• The love for marching takes over – it is already difficult enough in some programs to instill a love of the “concert season” in parents and students because they love the competition so much. Adding another competitive wind activity can create even more animosity to an already slippery slope. Some parents call the concert season the “off season”. I would not want to create another organization for parents to attempt to be only involved in instead of the concert program.
  • Priorities – Shouldn’t our priorities be trying to create a love for music and creating the best musical versions of our students? If we compare and mirror our music programs after the professional music world, which is what we should be doing, isn’t it important to train students to be able to perform, practice and fit into the professional world? In order to create impeccable young musicians with an ability to sight-read and perform many different genres, just about all the time we have in our schedule is what is already in the curriculum for a wind player. Masterclasses with high level professional musicians, chamber music programs with multiple performance opportunities (with a book full of music to choose from), improvisation and jazz opportunities, private lessons and lastly trips to hear professsionals perform.
  • Educational process – The problem with the system that is in place is just about every part of the school day the students are given multiple opportunities to get things wrong. Even in our band classes, students play 3 on a part, and practice the same music for months at a time, and subconsciously know that they can mess up because they will always have tomorrow. I believe we need to create more opportunites to get things right quicker without presenting another opportunity to have multiple rehearsals. I am sure with WGI Winds preparations, there would be multiple rehearsals per week.

Is there any time when WGI Winds could be beneficial? I believe there are certain instances where it could add nicely to the curriculum of certain music programs:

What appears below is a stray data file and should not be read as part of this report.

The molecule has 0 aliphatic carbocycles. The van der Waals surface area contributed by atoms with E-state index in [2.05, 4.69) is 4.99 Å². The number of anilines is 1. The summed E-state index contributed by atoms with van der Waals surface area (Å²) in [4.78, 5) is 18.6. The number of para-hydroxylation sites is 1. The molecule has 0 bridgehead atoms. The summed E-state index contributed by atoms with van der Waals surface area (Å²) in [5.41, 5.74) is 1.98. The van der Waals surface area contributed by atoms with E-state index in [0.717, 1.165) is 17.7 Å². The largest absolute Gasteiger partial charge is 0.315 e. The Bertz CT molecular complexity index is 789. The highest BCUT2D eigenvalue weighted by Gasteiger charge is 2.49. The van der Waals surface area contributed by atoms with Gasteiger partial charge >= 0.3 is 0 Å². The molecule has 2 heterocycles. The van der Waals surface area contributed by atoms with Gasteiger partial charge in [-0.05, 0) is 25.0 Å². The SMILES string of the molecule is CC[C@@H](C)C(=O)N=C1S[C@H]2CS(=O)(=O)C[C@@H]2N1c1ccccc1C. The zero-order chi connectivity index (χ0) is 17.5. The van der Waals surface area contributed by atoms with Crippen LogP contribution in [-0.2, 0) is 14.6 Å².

• Very small band – it could work nicely if there is a very small band program that feels the football field is too large of a venue for them to sound resonant and full. The Gym would be a nice space for them to connect with the audience on a more intimate level.
  • No fall marching band – If ensembles choose to train their musicians in the fall with concert band activities, the winter could be a nice time for the program to get their marching experience.

While  WGI Winds does present a chamber music avenue for young musicians, it does not allow students to work on reading and generally consists of instrumentation that is not normal to the professional chamber music idiom. Maybe having a rehearsal limit, and having to perform multiple different shows would help the educational benefit, but there are still many issues that cause it to present problems in today’s music education system.

I am a large supporter of the marching arts, and think there are huge benefits to students participating in the marching arts. I am a consultant, brass instructor and active adjudicator as well as a professional musician and value the time spent on the preparation of the WGI Winds program. I am in no way criticizing the people involved and am just expressing my thoughts on a brand new outlet in the marching arts.

What are your thoughts on WGI Winds?

 

Why Should I Learn My Scales?

We have all heard this phrase many times as music educators, especially if we do private music lesson teaching.

Why do students fight so hard against learning scales and why is it so hard for them to grasp why they are important?

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I guess it is like anything in life that really isn’t that much fun, but is really good for us. Human nature is to rebel against things that do not provide us with instant joy as we want everything right now.  It takes a good deal of training and experience to realize how to achieve our goals and the tough work that lies in between point A and point B.

I try to answer the above question for students before they even ask it. I try to motivate them with the knowledge to understand that learning scales is not busy work, but provides them with the power to become the best musical version of themselves. 

Since we are in the middle of march madness, and everyone has a busted bracket at this point, no doubt, I will equate scales to free throws. Many basketball teams do not work on free throws in their practice sessions but then expect to hit them when the pressure is on. It just isn’t possible. Without that training of the basics and fundamentals, and taking individual responsibility to go through the “basic training”, the game cannot be won at the end.

The same is true in music. Without the fundamental training of scales and patterns, true mastery of music in pressure situations will never happen. There is something that happens to us when we decide to take the initiative to spend time on basics and fundamentals instead of jumping right into a piece of music. Our minds become focused, our character becomes stronger and our mastery of our craft takes on a new form. Can you imagine jumping into the Ohio River and you have never been to the pool? Can you imagine running a marathon with no training? That is exactly what happens when students jump into solos or etudes without the tools from fundamental scales first.